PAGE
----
Trump To Demand Review Of Surveillance Tactics In Russia Probe
STEVE INSKEEP, HOST:
President Trump is ordering the U.S. Department of Justice to investigate itself. You can think of his move over the weekend as counterprogramming. The president, of course, has faced a stream of awkward headlines. Just in the last few days, the Republican head of the Senate Intelligence Committee has affirmed that Russia worked to elect President Trump. On Friday night, The New York Times reported that Saudi interests met with Trump's son in 2016 and offered to help, too.
But the president is pushing a counternarrative in which the effort to track foreign influence is an effort to target him. On Twitter on Sunday, the president demanded that the Justice Department look into whether it and the FBI infiltrated his 2016 campaign. It is the latest effort to expose FBI sources, and it drew a rebuke from the top Democrat on the Senate Intelligence Committee, Mark Warner, on CBS.
(SOUNDBITE OF TV SHOW, "FACE THE NATION")
MARK WARNER: I find it outrageous that the president's allies are, in effect, playing fast and loose with confidential information. And don't take my word. Take the president's own FBI director Mr. Wray, who said - if you go out and start exposing classified information about informants, that you will make America less safe.
INSKEEP: All right, NPR's Tim Mak has been covering this story. He's in our studios.
Tim, good morning.
TIM MAK, BYLINE: Good morning.
INSKEEP: So how unusual is it for the president of the United States to direct a specific investigation on a matter that directly involves him?
MAK: Well, look, it's a serious departure from the way previous White Houses have conducted business and handled investigations. Since Watergate, presidents have gone out of their way to not appear like they're involving themselves in Justice Department investigations. So it's safe to say both that this investigation and this president and the way he's handled it are unprecedented.
INSKEEP: OK. So the president is saying there's some kind of question about infiltrating his campaign. What is the basis, if any, for this story about some kind of source on the inside in the campaign?
MAK: It seems to be a little bit muddled. Right? The president's call comes as various news outlets have reported that a U.S. intelligence source assisted with the investigation into Russian meddling regarding the 2016 election. So the Washington...
INSKEEP: It sounds like - well, of course you have sources. I mean, you're gathering intelligence. But go on. Go...
MAK: Well, so - exactly. The Washington Post reported last week that the source was a retired American professor. And he had contacts with three Trump advisers during the 2016 campaign - that's Trump campaign co-chairman Sam Clovis, foreign policy adviser Carter Page and foreign policy adviser George Papadopoulos.
INSKEEP: Wait a minute - this is a professor who knew these guys and gave information, allegedly, to the FBI? But the president said there was some kind of embedded informant. Is there news about an embedded informant inside the campaign?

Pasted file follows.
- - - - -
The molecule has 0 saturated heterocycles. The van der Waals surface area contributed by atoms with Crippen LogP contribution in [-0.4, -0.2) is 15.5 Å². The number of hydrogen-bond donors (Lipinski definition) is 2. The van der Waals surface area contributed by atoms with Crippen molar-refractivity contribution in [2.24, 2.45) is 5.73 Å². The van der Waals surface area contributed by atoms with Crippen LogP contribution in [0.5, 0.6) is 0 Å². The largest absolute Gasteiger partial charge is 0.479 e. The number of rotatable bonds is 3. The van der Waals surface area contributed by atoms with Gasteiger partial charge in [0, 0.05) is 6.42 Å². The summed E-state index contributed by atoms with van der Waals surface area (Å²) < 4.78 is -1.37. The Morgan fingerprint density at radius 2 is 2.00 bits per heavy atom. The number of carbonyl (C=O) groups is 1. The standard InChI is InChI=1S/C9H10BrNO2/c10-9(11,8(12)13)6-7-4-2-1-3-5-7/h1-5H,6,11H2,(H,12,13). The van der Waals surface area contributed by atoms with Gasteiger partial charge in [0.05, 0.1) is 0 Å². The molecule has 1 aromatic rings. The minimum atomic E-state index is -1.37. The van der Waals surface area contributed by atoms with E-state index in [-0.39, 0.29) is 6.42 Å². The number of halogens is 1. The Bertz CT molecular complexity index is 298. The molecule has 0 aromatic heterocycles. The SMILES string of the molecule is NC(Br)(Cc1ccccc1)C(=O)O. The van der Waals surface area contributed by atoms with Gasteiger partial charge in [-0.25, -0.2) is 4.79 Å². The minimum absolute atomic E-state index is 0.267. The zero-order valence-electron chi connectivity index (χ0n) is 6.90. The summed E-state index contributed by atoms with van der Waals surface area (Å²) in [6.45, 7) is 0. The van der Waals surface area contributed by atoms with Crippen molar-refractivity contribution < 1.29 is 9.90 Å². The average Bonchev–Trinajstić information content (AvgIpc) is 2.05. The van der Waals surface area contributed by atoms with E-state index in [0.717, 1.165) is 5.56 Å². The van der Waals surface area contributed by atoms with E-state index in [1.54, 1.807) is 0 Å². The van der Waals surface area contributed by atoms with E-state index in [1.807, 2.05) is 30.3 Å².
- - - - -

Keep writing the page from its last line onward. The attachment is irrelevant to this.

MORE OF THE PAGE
MAK: Well, the president has made a big show of saying that there was some sort of embedding. But we don't have evidence of that, and the reporting doesn't show it. And that's what I mean by saying this has gotten a little muddled.
INSKEEP: This is - in charge - the investigation is overseen by Rod Rosenstein, the deputy attorney general. How's he responding to the president's demand?
MAK: Well, the president said he would make a formal request today. And the Justice Department actually does seem to have taken his tweet that he made on Sunday afternoon as direction enough, essentially. Rosenstein said that the Justice Department would refer the matter to its inspector general and asked the IG to determine if there was any impropriety or if politics played a role in how the FBI investigated this Russian interference.
INSKEEP: Rosenstein has said repeatedly before Congress that he would be independent of the president. Why isn't he just saying no to this request?
MAK: Well, that would set up a showdown, essentially, between the president, who has the constitutional right to ask the Justice Department to look into these sorts of matters, and the Justice Department's own internal regulations as to whether it's proper to have the president make these sorts of political directions. And so what they're doing is, in essence, avoiding this showdown in a way by referring the matter to the inspector general.
INSKEEP: Kicking it over to the inspector general to see what comes up.
One other thing I want to ask about, Tim. Roger Stone - presidential friend, former formal adviser, still an informal adviser - said yesterday he is prepared if he is indicted by the special counsel. Why would Roger Stone be indicted?
MAK: Well, you know, it's interesting. It may be that he's indicted. Roger Stone has himself said that he's prepared if such an occasion would arise. I spoke to him a couple of days ago. Here's what he said about that net appearing to close in on him.
ROGER STONE: Look, I think that they're at the end of their probe and they have no evidence of Russian collusion. I can see how they might feel some obligation to check it out. They will find, after exhaustive investigation, that there is no evidence because none of that happened.
MAK: But even Stone understands that he's in hot water at this moment and he could be charged on issues related to, say, his business or things unrelated to the issue of collusion.
INSKEEP: NPR's Tim Mak, thanks very much.
MAK: Thank you. Transcript provided by NPR, Copyright NPR.